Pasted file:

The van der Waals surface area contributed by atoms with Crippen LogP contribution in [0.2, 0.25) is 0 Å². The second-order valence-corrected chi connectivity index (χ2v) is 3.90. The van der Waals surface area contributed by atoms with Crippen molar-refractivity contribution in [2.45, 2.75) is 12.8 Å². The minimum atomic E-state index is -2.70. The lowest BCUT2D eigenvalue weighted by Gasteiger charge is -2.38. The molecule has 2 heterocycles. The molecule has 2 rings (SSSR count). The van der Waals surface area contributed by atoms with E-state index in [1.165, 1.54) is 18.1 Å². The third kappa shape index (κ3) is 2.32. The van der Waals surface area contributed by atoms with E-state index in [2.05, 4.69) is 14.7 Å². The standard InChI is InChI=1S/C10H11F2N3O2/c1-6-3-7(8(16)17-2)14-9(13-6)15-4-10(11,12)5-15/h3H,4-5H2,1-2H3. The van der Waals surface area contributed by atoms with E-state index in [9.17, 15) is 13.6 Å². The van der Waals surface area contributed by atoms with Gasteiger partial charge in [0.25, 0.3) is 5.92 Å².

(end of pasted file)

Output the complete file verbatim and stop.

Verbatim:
The van der Waals surface area contributed by atoms with Crippen LogP contribution in [0.2, 0.25) is 0 Å². The second-order valence-corrected chi connectivity index (χ2v) is 3.90. The van der Waals surface area contributed by atoms with Crippen molar-refractivity contribution in [2.45, 2.75) is 12.8 Å². The minimum atomic E-state index is -2.70. The lowest BCUT2D eigenvalue weighted by Gasteiger charge is -2.38. The molecule has 2 heterocycles. The molecule has 2 rings (SSSR count). The van der Waals surface area contributed by atoms with E-state index in [1.165, 1.54) is 18.1 Å². The third kappa shape index (κ3) is 2.32. The van der Waals surface area contributed by atoms with E-state index in [2.05, 4.69) is 14.7 Å². The standard InChI is InChI=1S/C10H11F2N3O2/c1-6-3-7(8(16)17-2)14-9(13-6)15-4-10(11,12)5-15/h3H,4-5H2,1-2H3. The van der Waals surface area contributed by atoms with E-state index in [9.17, 15) is 13.6 Å². The van der Waals surface area contributed by atoms with Gasteiger partial charge in [0.25, 0.3) is 5.92 Å².